[Python-Dev] Synchronous and Asynchronous servers in the standard library

Jp Calderone exarkun at divmod.com
Tue Nov 9 08:12:30 CET 2004

On Tue, 09 Nov 2004 07:07:56 +0100, Martin v. Löwis <martin at v.loewis.de> wrote:
>exarkun at divmod.com wrote:
> > KQueue's performance benefits over select() are absolutely noticable
> > from Python. We're talking orders of magnitude stuff here.  select()
> > is fine for small servers
> Can you quantify this a bit? How can I tell whether my server is small,
> and how do I notice a the difference?

  See http://www.kegel.com/dkftpbench/Poller_bench.html#setup.solaris for some specific numbers, as well as a link to a simple benchmark tool you can try out (if you have a BSD machine).  None of these speak to Python overhead, but even assuming a huge number, like 30ms per event notification (which we choose to apply only to KQueue and not poll, because we're giving poll the benefit of the doubt), KQueue is already a win at 100 sockets.  Most important here is that KQueue (and related mechanisms - IOCP on Windows, and AIO on Linux (if it supported sockets ;)) scale with the number of active sockets, rather than the total number of sockets, as the other schemes do.  A KQueue server with 1000 quiescent clients and 1 active client is paying the same cost as a KQueue server with 1 active client; a poll server is paying between 500x and 1000x as much.

> > Keep in mind there is no support for SSL servers in the standard
> > library (this is still true, right?
> True.
> > If it can be avoided, I don't see any reason to require a separate
> > class for each of them for each protocol.
> I'm not sure it can be avoided. But then, I have not implemented any SSL
> server in Python. I would think that
> - in SMTP, you *must* reuse the socket, since the SSL modes starts
>    only after the STARTTLS command

  SMTP/SSL actually exists; I don't believe it is terribly widely used, but it is an alternative to the STARTTLS ESMTP protocol action.  Let's ignore that for the moment though.  The case of switching between a plain TCP connection and an encrypted SSL connection is an interesting one.

  Say we have an SMTP/TCP server class, SMTP_TCP.  It inherits a buffering, error handling, etc, write() method from some helpful base class.  This version of write() handles socket.errors and deals with short send()s and so forth.  How can we write SMTP_TLS?  If it is a subclass of SMTP_TCP, then it inherits all the wrong socket behavior, because eventually it will need to deal with SSL send()s and recv()s.  We could create a mixin that provides an SSL-aware implementation of the write() method, but this will be wrong for the part of the connection that occurs before STARTTLS is issued.

  What options are there?  There are a few unspeakables (runtime class creation, runtime inheritence graph manipulation, etc), and just a couple that are halfway reasonable: override all of the socket-related methods, add a conditional that calls TCP implementations before STARTTLS and SSL implementations afterwards; or add bound methods as attributes to the instance when STARTTLS arrives, essentially overriding the TCP implementations with the SSL implementations.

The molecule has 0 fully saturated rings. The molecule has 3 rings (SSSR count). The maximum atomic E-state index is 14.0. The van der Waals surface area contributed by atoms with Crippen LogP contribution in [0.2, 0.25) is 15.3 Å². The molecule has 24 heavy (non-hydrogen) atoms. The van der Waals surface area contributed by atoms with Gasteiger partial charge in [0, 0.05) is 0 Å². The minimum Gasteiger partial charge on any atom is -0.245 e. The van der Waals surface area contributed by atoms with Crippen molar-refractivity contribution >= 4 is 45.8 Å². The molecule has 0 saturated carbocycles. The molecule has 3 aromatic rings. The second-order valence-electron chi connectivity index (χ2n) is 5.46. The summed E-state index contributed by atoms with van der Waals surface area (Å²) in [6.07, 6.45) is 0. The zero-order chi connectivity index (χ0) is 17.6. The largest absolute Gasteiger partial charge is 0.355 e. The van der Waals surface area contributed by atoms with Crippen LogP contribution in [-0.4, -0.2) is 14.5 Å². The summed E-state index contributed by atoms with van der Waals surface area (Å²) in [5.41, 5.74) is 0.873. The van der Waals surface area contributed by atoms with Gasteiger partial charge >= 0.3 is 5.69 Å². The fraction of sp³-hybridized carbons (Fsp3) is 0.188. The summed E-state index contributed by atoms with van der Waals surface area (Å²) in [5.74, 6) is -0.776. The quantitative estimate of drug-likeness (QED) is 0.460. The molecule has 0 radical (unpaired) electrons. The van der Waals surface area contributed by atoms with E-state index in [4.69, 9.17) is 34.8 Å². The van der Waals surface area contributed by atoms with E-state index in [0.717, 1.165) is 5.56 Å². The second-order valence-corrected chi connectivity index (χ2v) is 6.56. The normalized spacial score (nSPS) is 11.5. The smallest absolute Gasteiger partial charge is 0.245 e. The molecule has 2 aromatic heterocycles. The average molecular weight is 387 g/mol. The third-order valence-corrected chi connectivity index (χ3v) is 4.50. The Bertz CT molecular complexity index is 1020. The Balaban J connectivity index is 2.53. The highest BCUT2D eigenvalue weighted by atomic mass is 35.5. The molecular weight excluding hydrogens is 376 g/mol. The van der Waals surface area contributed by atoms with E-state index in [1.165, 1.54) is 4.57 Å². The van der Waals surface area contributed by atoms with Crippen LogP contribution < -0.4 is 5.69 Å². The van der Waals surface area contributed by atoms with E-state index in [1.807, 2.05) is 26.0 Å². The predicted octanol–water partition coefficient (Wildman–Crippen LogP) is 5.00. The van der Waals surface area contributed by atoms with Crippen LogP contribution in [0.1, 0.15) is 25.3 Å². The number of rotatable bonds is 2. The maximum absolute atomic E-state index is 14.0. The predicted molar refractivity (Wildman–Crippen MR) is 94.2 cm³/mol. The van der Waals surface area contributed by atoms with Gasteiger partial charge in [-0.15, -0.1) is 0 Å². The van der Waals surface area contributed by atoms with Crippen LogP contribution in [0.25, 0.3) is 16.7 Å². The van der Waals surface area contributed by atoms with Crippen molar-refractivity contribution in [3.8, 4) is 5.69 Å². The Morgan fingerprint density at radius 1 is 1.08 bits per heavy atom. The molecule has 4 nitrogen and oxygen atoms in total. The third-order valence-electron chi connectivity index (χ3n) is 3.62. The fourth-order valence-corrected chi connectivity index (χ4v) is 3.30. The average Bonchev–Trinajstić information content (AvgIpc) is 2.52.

As for the first of these, it's a lot of code duplication, especially when you consider how many protocols have the concept of STARTTLS and will need to do the same thing.  A mixin could help reduce this, although the fragile dependence of this solution on the exact shape of the inheritence tree is something I've had to deal with and would not look forward to encountering again.  At best, it will be obscure.

  For the latter, well, that sounds like a lot of extra work to just duplicate what you'd get by dispatching calls to a 2nd object, and then replacing that object when STARTTLS arrives.  Kind of like...

    def cmd_STARTTLS(self):
        self.transport.write('220 Begin TLS negotiation now\r\n')
        self.transport = SSLConnection(self.transport)

  This strikes me as downright elegent, and would continue to do so even were I to forget what it is being compared to ;)

> - in HTTP, you need to be SSL-aware, in order to pass the server
>    key to the SSL library, and in order to validate the client
>    certificate (if the client choses to send one)
> IOW, whether or not SSL is used causes changes beyond the transport,
> and specific to the protocol and application logic.

  These can all be handled with relative ease.  Since I was so long winded above, I'll try and keep this short:

    def cmd_STARTTLS(self):
        if self.transport.canStartSSL():
            self.transport.write('220 Begin TLS negotiation now\r\n')
            self.transport = SSLConnection(self.transport)
            self.transport.write('454 TLS not available\r\n')

  The exact spelling of "self.transport.canStartSSL()" can go in any of a number of ways, but that is a different discussion. ;)

  Point being, graceful degradation of functionality is entirely possible, and arguably easier (or at least more logically structured) than the class-based solutions, which would simply present import errors in the absence of necessary SSL support, or would require the equivalent of the "self.transport.canStartSSL()" check somewhere out in the application code, rather than nicely encapsulated within the implementation of STARTTLS itself.

  Another way to put all of this is that by separating the protocol from the transport, the library is required to provide P + T classes, where P is the number of supported protocols and T is the number of supported transports.  By statically defining all permutations of the two, the library is required to provide P * T classes.  Aside from the extra effort required, many users won't be interested in anything near the full permutation space in any single application, and so will be just as happy to create the pairs themselves, as necessary.


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